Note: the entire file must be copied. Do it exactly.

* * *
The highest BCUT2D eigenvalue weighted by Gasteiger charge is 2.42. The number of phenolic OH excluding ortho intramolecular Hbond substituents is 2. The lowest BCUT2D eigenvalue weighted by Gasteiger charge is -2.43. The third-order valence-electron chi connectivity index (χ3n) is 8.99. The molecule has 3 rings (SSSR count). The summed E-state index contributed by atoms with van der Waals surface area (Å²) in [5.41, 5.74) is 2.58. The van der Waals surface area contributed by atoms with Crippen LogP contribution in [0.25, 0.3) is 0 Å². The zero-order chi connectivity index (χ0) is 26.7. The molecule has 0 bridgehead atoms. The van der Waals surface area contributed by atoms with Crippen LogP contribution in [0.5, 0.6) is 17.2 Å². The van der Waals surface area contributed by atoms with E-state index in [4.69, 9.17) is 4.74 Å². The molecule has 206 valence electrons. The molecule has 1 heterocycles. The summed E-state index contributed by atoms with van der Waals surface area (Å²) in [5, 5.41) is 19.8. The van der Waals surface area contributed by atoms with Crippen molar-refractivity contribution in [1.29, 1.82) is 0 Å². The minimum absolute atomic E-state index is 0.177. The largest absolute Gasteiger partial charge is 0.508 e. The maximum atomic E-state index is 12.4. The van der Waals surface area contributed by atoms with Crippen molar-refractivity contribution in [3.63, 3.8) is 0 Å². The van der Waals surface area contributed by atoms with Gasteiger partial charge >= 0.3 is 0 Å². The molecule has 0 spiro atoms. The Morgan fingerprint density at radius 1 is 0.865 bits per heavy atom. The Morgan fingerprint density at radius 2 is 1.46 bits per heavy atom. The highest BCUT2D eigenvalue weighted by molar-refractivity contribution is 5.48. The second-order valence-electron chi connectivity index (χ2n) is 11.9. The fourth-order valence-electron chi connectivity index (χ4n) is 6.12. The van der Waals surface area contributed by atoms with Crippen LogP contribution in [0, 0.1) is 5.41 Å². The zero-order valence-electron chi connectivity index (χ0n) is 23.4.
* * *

The highest BCUT2D eigenvalue weighted by Gasteiger charge is 2.42. The number of phenolic OH excluding ortho intramolecular Hbond substituents is 2. The lowest BCUT2D eigenvalue weighted by Gasteiger charge is -2.43. The third-order valence-electron chi connectivity index (χ3n) is 8.99. The molecule has 3 rings (SSSR count). The summed E-state index contributed by atoms with van der Waals surface area (Å²) in [5.41, 5.74) is 2.58. The van der Waals surface area contributed by atoms with Crippen LogP contribution in [0.25, 0.3) is 0 Å². The zero-order chi connectivity index (χ0) is 26.7. The molecule has 0 bridgehead atoms. The van der Waals surface area contributed by atoms with Crippen LogP contribution in [0.5, 0.6) is 17.2 Å². The van der Waals surface area contributed by atoms with E-state index in [4.69, 9.17) is 4.74 Å². The molecule has 206 valence electrons. The molecule has 1 heterocycles. The summed E-state index contributed by atoms with van der Waals surface area (Å²) in [5, 5.41) is 19.8. The van der Waals surface area contributed by atoms with Crippen molar-refractivity contribution in [1.29, 1.82) is 0 Å². The minimum absolute atomic E-state index is 0.177. The largest absolute Gasteiger partial charge is 0.508 e. The maximum atomic E-state index is 12.4. The van der Waals surface area contributed by atoms with Crippen molar-refractivity contribution in [3.63, 3.8) is 0 Å². The van der Waals surface area contributed by atoms with Gasteiger partial charge >= 0.3 is 0 Å². The molecule has 0 spiro atoms. The Morgan fingerprint density at radius 1 is 0.865 bits per heavy atom. The Morgan fingerprint density at radius 2 is 1.46 bits per heavy atom. The highest BCUT2D eigenvalue weighted by molar-refractivity contribution is 5.48. The second-order valence-electron chi connectivity index (χ2n) is 11.9. The fourth-order valence-electron chi connectivity index (χ4n) is 6.12. The van der Waals surface area contributed by atoms with Crippen LogP contribution in [0, 0.1) is 5.41 Å². The zero-order valence-electron chi connectivity index (χ0n) is 23.4.